U.S. Army
Workers move the last two lewisite ton containers into the Area 10 Liquid Incinerator for destruction Jan. 17, 2012. Deseret Chemical Depots small stockpile of lewisite blister agent was the only stockpile in the United States. This movement of munitions was the last for Deseret Chemical Depot, marking the end of nearly 70 years of storing chemical weapons.
I think everybody should be glad that that’s gone. It was probably a mistake to produce all that stuff in the first place. —Chip Ward, founder of HEAL Utah

RUSH VALLEY, Tooele County — In just a few days, demolition will begin on an Army incinerator that was built to destroy the United States' stockpile of nerve agents and other weapons of mass destruction.

For many years, the incinerator was at the heart of one of Utah's biggest controversies. Its mission was accomplished with all chemical weapons destroyed at a cost of $3 billion. Now, demolition work on the incinerator plant will begin Jan. 9.

"I think everybody should be glad that that’s gone. It was probably a mistake to produce all that stuff in the first place," said Chip Ward, founder of HEAL Utah.

The Deseret Chemical Depot used to be the home for almost half of the nation's stockpile of chemical weapons, mainly housing rockets and artillery shells loaded with deadly mustard and nerve agent. These weapons were so nasty that most nations of the world signed a treaty to destroy all of them.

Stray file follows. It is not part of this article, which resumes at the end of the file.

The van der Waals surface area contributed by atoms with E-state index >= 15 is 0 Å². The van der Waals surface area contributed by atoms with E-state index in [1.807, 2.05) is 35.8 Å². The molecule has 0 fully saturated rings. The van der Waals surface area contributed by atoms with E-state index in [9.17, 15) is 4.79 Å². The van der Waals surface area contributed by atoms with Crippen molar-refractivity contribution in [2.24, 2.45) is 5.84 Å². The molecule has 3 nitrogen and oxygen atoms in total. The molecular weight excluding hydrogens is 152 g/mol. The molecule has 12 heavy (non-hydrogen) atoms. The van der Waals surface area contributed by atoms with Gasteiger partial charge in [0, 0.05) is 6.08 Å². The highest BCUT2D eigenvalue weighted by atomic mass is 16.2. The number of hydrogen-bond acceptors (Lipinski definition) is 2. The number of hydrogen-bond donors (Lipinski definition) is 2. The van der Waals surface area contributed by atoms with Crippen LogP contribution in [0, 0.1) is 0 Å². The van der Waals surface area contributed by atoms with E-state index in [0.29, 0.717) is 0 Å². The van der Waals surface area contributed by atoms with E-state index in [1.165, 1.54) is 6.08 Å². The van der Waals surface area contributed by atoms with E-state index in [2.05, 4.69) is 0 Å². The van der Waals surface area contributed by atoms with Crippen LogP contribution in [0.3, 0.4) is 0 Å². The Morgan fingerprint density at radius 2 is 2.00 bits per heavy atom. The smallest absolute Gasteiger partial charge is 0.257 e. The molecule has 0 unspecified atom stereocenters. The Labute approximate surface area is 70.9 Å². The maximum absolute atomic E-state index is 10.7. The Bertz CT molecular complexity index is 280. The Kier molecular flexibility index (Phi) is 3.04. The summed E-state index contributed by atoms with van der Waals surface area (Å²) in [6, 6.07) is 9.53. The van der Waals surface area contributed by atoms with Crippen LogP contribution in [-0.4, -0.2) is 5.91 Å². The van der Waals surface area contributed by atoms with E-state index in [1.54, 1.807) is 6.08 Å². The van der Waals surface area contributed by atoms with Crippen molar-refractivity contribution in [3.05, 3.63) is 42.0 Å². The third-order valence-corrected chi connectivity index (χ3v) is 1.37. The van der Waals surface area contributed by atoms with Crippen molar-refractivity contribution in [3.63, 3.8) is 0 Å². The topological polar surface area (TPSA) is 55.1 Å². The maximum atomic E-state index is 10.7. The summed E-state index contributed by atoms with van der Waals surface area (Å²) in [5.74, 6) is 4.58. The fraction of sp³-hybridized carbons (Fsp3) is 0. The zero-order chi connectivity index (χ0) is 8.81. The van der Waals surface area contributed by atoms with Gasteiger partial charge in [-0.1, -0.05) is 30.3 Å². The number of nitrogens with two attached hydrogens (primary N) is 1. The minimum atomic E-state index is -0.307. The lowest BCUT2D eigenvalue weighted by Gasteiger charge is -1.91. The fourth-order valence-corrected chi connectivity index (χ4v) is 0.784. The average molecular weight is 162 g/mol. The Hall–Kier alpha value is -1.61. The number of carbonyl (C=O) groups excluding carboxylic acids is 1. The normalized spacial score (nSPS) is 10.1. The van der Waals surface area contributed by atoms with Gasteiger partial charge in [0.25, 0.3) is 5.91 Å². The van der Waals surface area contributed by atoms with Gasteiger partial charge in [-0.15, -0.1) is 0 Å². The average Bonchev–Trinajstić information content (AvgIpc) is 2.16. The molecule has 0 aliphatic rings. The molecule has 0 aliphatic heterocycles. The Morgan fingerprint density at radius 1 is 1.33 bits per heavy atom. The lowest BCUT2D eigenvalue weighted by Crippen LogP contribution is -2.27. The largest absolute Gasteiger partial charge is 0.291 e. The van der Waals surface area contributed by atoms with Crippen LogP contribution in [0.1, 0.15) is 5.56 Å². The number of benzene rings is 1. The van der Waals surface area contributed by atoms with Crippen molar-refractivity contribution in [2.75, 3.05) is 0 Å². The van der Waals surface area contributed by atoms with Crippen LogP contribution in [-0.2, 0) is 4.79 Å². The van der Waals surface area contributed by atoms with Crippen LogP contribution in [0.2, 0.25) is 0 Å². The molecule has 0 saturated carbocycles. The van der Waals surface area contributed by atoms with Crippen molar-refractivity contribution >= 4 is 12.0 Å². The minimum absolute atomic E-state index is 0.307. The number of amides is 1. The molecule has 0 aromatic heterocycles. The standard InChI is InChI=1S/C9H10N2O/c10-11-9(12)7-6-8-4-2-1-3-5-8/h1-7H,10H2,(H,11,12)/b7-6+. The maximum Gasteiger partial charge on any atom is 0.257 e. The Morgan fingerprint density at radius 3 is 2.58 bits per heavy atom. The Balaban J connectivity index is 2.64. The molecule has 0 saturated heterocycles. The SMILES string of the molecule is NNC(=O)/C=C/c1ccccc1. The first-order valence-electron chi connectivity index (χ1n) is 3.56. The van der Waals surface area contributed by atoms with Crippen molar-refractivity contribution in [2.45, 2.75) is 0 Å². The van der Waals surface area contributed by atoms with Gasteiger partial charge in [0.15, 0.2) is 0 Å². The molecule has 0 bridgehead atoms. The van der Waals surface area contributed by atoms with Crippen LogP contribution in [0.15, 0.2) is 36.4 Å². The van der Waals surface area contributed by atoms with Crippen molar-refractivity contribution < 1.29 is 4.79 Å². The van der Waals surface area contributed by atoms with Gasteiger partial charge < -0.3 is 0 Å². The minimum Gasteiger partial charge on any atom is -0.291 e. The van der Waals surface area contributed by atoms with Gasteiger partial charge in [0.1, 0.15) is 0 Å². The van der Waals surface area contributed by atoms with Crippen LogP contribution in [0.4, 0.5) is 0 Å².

The Army built the incinerator 20 years ago and burned the last deadly chemicals a year ago. Now, the site has been cleaned, and the plant will be torn down.

"They've had to go through the entire facility and verify there is no residual contamination above a level that would be safe," said Tom Ball with the Utah Department of Environmental Quality.

However, a few years ago, there was a storm of controversy, court battles, news conferences and leaked documents.

"And we ushered out a parade of whistle-blowers," Ward said.

Ward and HEAL Utah battled the Army over safety issues, sometimes with help from whistle-blowing officials at the plant.

"They all told stories of unsafe conditions, leaks, cover-ups," he said.

The turmoil settled down a few years ago, but the incinerator just kept on burning.

"The contractors, the people who worked there, were very conscientious. They tried to do the best job that they could do," Ball said. "So I would think, in my opinion, it's a job well-done."

But Ward believes critics did their job, too, pushing to help create a "safety culture" that made the plant safer than it was at the beginning.

"My experience is that polluters do not clean up, and unsafe projects do not become safe unless citizens show up, embrace their roles and these projects have critics," Ward said.

After the incinerator is torn down over the next few months, the property will still be controlled by the Army. Most of the storage bunkers will remain, suitable for storing conventional weapons without chemical agents.

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The Pentagon spent $10.2 billion over three decades burning tons of deadly nerve gas and other chemical weapons stored in Utah and three other states — some of the agents so deadly even a few drops can kill.

Now, with all those chemicals up in smoke and communities freed of a threat, the Army is in the middle of another $1.3 billion project — demolishing the incinerators that destroyed the toxic materials.

Crews also are tearing apart multibillion-dollar incinerators in Alabama, Arkansas and Oregon.

Contributing: Associated Press

Email: hollenhorst@deseretnews.com